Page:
how-big-how-blue-how-beautiful-florenceArtist: Florence and the Machine 
Album: How Big, How Blue, How Beautiful
Release Date: June 1, 2015
Label: Island Records

By now with the band releasing their third record, the gist of a Florence + The Machine album should be easy to guess.

A good bet says the music inside will be supernaturally grand, backed by a royal ensemble of strings, horns, and chest-beating drums. The leading force of course would be Florence Welch’s powerful vocals reaching high and mighty. Together, the music has the intensity and otherworldliness to transform a festival set into an all-out church gathering. At the very least, it’s a style of pop music perfectly fitting for director Baz Luhrman’s flamboyant adaptation of The Great Gatsby.

The band got their game down to a tee in their previous album, Ceremonials, but Welch has something different up her sleeve for How Big, How Blue, How Beautiful. A shift in style was already apparent when she shared her first single, “What Kind of Man,” earlier this year. Welch let herself loose on the track over an electric blues riff. Rather than being shrunken down as a victim, she led the trial with her voice striking with edge. Her performance glowed with much more self-confidence while showing an effort to move out of her comfort zone.

Though the electric guitar may make less of an appearance than desired, the change-up inside How Big, How Blue, How Beautiful makes for a refreshing new sound for Florence + The Machine. Their new sound call upon the golden Los Angeles rock of the ‘70s on top of their signature style. The production focuses on creating an open and vast atmosphere rather than bulking its size and weight. The title track sounds more in the vein of traditional Florence + The Machine with its band of horns, but the music plays out softer and more relaxed. Even when the music strives for a more dramatic hit, as in “Queen of Peace,” it always plays second to Welch, who is given a lot of room to breathe and move freely.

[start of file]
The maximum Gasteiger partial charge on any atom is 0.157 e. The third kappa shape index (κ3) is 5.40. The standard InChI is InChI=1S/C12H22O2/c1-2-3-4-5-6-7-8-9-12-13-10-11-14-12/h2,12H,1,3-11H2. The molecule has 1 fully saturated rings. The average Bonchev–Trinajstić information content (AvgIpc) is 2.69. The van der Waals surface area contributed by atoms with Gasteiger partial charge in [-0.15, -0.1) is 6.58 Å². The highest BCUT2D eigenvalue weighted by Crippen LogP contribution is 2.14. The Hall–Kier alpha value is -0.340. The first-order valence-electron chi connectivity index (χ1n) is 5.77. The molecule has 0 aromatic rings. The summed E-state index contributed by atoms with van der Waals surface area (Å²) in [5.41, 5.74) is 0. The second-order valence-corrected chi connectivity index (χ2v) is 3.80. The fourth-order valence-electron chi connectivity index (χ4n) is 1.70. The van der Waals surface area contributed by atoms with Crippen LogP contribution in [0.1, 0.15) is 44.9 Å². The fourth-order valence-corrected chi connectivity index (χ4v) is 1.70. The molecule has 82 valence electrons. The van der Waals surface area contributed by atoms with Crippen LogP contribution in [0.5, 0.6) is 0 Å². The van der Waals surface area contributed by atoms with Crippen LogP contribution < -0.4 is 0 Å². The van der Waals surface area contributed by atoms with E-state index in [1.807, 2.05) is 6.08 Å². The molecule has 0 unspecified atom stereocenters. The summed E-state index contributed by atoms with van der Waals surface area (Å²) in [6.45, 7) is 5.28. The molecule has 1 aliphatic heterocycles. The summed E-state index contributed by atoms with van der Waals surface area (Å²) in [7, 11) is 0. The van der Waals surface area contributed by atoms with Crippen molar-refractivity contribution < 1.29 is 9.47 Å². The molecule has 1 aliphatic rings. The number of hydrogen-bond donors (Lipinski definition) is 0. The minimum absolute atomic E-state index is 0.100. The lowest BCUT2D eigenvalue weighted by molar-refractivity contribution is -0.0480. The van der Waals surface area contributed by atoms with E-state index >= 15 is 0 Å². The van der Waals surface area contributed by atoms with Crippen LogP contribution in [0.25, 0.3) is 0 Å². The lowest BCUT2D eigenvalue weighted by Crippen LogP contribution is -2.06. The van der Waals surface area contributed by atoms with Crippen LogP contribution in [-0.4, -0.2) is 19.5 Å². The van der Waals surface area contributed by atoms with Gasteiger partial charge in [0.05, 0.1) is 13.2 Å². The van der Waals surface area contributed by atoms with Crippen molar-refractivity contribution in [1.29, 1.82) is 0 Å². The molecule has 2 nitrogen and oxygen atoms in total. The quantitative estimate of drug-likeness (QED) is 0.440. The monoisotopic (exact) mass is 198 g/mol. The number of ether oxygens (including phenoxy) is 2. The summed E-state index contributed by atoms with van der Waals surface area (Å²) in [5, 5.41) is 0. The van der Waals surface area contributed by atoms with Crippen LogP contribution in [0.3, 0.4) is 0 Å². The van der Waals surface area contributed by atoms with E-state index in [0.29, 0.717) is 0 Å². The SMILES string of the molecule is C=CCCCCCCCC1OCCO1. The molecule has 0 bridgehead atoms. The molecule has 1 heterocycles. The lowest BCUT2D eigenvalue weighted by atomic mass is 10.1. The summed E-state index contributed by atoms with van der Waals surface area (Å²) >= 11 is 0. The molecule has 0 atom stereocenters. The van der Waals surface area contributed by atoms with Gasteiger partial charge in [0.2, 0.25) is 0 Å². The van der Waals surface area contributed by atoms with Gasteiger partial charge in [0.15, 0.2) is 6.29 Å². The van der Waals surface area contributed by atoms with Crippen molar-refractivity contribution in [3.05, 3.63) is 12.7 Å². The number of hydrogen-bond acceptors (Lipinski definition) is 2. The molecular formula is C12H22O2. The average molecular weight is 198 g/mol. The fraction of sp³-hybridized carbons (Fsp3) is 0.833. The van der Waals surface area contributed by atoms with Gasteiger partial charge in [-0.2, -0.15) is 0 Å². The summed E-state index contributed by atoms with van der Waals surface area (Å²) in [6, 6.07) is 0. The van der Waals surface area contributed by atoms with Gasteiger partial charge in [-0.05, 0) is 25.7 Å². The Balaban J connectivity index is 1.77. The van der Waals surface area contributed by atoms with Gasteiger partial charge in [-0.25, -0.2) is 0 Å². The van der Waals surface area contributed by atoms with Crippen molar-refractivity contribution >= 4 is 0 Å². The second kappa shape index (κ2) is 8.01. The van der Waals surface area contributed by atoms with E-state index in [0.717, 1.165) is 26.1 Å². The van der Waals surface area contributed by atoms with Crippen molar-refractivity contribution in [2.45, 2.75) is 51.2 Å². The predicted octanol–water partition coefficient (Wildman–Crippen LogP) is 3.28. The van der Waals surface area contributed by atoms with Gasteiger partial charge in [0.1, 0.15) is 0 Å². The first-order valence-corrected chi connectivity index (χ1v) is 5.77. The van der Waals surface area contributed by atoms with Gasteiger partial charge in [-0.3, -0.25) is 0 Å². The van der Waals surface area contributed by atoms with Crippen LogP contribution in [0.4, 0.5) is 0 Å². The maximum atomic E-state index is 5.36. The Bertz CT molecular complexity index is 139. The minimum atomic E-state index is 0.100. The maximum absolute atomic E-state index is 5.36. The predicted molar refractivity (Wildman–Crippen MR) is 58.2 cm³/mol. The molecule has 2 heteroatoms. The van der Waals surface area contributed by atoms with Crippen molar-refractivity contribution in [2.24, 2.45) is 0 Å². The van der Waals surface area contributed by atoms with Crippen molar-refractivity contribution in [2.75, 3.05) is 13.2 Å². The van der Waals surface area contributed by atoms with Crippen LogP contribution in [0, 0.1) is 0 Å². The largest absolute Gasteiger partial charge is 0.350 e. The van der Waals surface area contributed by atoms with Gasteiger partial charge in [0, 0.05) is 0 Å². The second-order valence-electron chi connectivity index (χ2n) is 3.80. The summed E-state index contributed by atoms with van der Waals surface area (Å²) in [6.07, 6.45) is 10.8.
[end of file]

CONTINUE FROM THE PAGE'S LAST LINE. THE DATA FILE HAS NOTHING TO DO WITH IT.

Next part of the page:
While previous Florence + The Machine records had the band throwing their arms up to the skies, the standouts in How Big, How Blue, How Beautiful has them shimmying on stage. Album opener “Ship to Wreck” is the big dance number led by its glittered guitar riff and skittering drum beat. There’s also Welch charmingly ad-libbing on the second verse as if she’s striking a move. And like that pose for the camera in “Ship to Wreck”, she sings on her more body-moving jams as one showy performer. “Hiding” also spotlights Welch’s performance with her working a pre-chorus that pops while hitting her high notes for the main hook.

The brighter grooves of the album double as a satisfying outlet to relieve one’s inner blues. Welch herself rocks to the music to mend her heart as well: “never knew I was a dancer until Delilah showed me how,” she sings in “Delilah.” Her towering vocals has already proved to be a powerful tool to rid emotional pains since the days of her debut, Lungs. The way she owns the stage on “Ship to Wreck” or “Queen of Peace” by wearing her heart on her sleeve provides not only a moment to wallow but also a confident foot forward for self-recovery. It helps both songs have a show-stopping riff or a triumphant horn melody to march on ahead.

A word that sticks out from How Big, How Blue, How Beautiful is “free,” a state she strives to be throughout the album. “I am teaching myself how to be free,” she sings on the hook-less “Various Storms & Saints.” Welch doesn’t exactly escape from her past loves, and her life post-split doesn’t always look so pretty. That said, the livelihood of her music shines with enough optimism to present the album as a final nail in the coffin than yet another story about a crushed Florence Welch. She shouted “shake it out” and “leave the past behind” in Ceremonials. This time, she’s taking her own advice.

By: Ryo Miyauchi